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Q J Nucl Med. 2000 Mar;44(1):77-87.

Role of 131I-metaiodobenzylguanidine (MIBG) in the treatment of neuroendocrine tumours. Experience of the National Cancer Institute of Milan.

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  • 1Nuclear Medicine Division, Istituto Nazionale per lo Studio e la Cura dei Tumori, Milano, Italy.



45 patients with neuroendocrine tumours (22 neuroblastomas, 10 phaeochromocytomas, 3 para-gangliomas, 6 medullary thyroid carcinomas and 4 carcinoids) underwent 131I-MIBG therapy.


All patients, with the exception of 5 phaeochromocytoma cases with nonoperable disease, had previously been treated with conventional therapies. Patients had a previous diagnostic scintigraphy with 131I-MIBG (activity 20-44.4 MBq) or with 123I-MIBG (activity 74-222 MBq). The therapeutic activity for adults ranged from 3.7 to 7.4 GBq of 131I-MIBG; for children from 2.7 to 5.5 GBq. All treatments were repeated at not less than 4-weekly intervals. The neuroblastoma patients were divided into two groups: the first included 14 patients with advanced metastatic disease not responding to previous treatments; the second included 8 patients with documented residual neuroblastoma tissue that could not be surgically removed after first-line therapy.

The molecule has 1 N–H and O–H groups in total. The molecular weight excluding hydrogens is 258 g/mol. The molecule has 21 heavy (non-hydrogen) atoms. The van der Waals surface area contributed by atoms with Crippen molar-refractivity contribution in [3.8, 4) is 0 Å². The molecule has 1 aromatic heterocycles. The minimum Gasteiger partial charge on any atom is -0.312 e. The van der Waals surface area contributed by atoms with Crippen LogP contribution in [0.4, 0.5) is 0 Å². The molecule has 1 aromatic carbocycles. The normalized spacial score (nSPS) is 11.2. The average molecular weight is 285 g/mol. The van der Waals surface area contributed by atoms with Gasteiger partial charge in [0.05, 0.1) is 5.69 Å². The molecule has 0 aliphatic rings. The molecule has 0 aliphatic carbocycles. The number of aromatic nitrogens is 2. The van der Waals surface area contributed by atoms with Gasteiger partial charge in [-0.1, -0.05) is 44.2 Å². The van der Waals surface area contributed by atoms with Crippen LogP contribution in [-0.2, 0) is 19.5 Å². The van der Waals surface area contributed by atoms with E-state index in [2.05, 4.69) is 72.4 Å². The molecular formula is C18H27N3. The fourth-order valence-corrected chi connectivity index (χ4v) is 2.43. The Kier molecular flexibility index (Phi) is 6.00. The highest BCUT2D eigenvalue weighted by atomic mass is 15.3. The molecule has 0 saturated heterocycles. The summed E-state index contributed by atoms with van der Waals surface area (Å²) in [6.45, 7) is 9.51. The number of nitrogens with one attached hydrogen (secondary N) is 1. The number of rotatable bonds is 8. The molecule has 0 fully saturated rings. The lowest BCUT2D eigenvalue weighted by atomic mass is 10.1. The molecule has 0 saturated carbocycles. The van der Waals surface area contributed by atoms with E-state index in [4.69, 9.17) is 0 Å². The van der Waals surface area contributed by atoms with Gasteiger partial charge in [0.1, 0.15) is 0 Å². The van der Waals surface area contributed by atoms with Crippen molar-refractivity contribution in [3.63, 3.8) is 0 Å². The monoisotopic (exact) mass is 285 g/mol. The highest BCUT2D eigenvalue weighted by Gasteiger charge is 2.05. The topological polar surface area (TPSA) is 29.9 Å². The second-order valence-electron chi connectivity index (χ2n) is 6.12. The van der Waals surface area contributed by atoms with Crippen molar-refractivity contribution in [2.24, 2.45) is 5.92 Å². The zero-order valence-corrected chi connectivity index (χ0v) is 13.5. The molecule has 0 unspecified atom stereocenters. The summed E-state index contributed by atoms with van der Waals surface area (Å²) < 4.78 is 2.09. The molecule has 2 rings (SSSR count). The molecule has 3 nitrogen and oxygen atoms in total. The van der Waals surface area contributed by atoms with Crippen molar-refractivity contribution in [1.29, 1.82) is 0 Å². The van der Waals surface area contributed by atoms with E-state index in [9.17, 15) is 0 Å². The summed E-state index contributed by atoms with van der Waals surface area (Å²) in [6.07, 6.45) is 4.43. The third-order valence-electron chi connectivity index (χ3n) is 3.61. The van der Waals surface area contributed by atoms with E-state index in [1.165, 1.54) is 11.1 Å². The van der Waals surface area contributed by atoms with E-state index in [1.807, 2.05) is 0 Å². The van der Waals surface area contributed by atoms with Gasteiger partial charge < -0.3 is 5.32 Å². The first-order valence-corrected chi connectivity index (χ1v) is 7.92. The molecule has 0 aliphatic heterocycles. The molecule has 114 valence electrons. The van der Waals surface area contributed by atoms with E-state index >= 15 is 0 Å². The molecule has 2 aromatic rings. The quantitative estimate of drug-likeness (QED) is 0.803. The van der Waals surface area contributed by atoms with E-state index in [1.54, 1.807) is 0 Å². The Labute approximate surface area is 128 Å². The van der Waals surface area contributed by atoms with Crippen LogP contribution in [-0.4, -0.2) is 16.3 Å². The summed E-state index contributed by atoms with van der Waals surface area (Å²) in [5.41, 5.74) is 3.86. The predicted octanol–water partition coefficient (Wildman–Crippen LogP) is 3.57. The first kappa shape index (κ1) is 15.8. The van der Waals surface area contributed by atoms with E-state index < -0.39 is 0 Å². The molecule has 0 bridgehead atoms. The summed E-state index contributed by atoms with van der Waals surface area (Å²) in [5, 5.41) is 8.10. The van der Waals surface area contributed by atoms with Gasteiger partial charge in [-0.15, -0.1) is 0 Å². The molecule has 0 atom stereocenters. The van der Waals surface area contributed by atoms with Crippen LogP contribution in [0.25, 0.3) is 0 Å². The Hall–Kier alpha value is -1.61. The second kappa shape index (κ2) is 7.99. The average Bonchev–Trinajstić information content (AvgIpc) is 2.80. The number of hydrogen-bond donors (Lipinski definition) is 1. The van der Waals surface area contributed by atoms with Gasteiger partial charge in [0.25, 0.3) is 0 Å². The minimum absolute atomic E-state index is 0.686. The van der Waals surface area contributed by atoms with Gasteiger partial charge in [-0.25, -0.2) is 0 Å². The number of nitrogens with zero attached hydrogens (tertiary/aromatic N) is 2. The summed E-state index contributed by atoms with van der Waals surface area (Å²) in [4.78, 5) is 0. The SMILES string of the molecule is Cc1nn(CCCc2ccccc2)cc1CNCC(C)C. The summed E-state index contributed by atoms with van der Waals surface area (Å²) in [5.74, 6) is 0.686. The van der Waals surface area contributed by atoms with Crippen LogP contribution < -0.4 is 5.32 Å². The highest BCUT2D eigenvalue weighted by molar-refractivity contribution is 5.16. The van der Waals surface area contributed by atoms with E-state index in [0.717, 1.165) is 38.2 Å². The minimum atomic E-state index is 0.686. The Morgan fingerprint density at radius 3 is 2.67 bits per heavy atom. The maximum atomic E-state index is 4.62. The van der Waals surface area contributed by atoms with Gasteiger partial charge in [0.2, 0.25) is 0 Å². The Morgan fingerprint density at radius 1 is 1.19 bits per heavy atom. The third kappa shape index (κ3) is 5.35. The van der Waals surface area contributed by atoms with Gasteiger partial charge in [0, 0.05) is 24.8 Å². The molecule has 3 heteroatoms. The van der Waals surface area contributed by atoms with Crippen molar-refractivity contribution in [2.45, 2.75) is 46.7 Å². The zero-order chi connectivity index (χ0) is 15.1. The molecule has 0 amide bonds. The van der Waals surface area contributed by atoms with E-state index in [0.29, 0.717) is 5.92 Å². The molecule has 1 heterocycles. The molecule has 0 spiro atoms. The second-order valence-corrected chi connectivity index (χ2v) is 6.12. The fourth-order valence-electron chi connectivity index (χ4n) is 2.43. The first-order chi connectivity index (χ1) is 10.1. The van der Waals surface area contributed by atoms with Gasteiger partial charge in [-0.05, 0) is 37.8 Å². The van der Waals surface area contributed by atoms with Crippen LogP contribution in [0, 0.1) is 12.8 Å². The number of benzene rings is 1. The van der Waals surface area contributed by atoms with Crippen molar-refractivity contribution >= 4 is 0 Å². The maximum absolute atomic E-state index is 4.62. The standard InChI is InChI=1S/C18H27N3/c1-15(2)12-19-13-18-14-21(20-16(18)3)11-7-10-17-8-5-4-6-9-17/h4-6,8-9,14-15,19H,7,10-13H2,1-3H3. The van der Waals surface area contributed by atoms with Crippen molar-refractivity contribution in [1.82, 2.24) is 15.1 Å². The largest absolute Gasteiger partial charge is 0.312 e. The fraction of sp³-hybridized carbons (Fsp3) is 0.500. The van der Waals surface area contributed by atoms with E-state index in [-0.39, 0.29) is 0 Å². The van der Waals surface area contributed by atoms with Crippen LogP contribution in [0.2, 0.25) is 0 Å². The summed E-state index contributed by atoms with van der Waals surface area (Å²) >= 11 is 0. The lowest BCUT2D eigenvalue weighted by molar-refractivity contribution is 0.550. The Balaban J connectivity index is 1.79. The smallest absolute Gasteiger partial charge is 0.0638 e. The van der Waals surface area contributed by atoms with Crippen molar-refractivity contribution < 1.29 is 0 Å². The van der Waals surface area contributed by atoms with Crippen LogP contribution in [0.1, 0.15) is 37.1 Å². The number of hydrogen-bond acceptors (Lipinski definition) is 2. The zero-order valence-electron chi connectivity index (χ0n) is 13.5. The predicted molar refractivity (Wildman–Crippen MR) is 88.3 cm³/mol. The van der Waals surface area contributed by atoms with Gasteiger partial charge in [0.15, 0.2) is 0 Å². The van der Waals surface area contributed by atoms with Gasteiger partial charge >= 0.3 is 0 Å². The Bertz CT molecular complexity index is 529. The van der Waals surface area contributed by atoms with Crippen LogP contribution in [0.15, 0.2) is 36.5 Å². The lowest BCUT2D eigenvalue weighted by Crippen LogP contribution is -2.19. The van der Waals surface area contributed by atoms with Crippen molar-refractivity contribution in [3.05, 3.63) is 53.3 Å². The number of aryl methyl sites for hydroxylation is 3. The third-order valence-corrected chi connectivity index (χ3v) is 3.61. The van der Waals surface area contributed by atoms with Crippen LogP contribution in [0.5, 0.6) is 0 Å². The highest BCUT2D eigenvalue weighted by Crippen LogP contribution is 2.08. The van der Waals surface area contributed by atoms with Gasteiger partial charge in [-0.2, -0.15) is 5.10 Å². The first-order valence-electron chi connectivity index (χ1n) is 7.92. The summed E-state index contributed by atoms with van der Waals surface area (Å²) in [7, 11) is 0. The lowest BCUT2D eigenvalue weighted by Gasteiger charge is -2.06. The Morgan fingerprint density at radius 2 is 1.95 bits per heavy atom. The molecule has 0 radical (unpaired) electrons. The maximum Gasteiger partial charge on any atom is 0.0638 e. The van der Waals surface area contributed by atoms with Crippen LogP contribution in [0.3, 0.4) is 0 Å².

In neuroblastoma patients with advanced disease resistant to previous therapies 2 out of 14 showed a partial response, 9 stable disease and 3 progression of cancer. In neuroblastoma patients with residual disease (7 evaluable out of 8) we obtained 3 partial responses; a stable response was observed in 3 patients. The results of MIBG therapy in the group of phaeochromocytoma patients (9 evaluable out of 10) consisted of 3 partial responses, 5 stable disease and 1 progression. Evaluation of the response carried out on the basis of biochemical parameters increased the responses and MIBG therapy showed good effectiveness in controlling the functional symptoms. In the group of paraganglioma patients we observed 1 complete, 1 partial and 1 stable response. In patients with medullary thyroid carcinoma a partial response was observed in 1 patient with mediastinal metastases and 2 disease stabilisations were seen in another 2 patients. Patients with carcinoids who underwent MIBG therapy showed 3 disease stabilisations. The overall toxicity was acceptable, especially considering that the majority of our patients had had previous myelotoxic treatments (chemotherapy and/or radiotherapy, alone or in combination).


On the basis of our experience we can conclude that 131I-MIBG therapy is effective and also well tolerated.

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